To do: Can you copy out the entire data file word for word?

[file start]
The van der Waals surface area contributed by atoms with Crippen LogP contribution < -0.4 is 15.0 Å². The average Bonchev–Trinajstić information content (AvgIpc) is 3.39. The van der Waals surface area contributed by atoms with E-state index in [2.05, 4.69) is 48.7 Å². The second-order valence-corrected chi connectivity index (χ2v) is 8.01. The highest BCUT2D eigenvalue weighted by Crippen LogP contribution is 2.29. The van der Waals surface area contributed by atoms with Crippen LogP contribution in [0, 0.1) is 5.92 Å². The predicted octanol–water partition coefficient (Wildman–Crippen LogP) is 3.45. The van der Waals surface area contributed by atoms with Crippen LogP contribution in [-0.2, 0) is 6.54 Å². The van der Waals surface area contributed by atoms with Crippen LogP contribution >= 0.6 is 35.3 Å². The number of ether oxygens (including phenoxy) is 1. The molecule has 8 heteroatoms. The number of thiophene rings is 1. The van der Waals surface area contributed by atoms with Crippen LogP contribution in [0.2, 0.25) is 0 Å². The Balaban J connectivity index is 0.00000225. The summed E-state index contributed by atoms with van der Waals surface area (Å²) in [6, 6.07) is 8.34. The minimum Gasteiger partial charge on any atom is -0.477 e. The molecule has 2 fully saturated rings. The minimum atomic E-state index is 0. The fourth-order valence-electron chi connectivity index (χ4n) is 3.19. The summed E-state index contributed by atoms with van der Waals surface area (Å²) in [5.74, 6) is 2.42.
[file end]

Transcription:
The van der Waals surface area contributed by atoms with Crippen LogP contribution < -0.4 is 15.0 Å². The average Bonchev–Trinajstić information content (AvgIpc) is 3.39. The van der Waals surface area contributed by atoms with E-state index in [2.05, 4.69) is 48.7 Å². The second-order valence-corrected chi connectivity index (χ2v) is 8.01. The highest BCUT2D eigenvalue weighted by Crippen LogP contribution is 2.29. The van der Waals surface area contributed by atoms with Crippen LogP contribution in [0, 0.1) is 5.92 Å². The predicted octanol–water partition coefficient (Wildman–Crippen LogP) is 3.45. The van der Waals surface area contributed by atoms with Crippen LogP contribution in [-0.2, 0) is 6.54 Å². The van der Waals surface area contributed by atoms with Crippen LogP contribution >= 0.6 is 35.3 Å². The number of ether oxygens (including phenoxy) is 1. The molecule has 8 heteroatoms. The number of thiophene rings is 1. The van der Waals surface area contributed by atoms with Crippen LogP contribution in [0.2, 0.25) is 0 Å². The Balaban J connectivity index is 0.00000225. The summed E-state index contributed by atoms with van der Waals surface area (Å²) in [6, 6.07) is 8.34. The minimum Gasteiger partial charge on any atom is -0.477 e. The molecule has 2 fully saturated rings. The minimum atomic E-state index is 0. The fourth-order valence-electron chi connectivity index (χ4n) is 3.19. The summed E-state index contributed by atoms with van der Waals surface area (Å²) in [5.74, 6) is 2.42.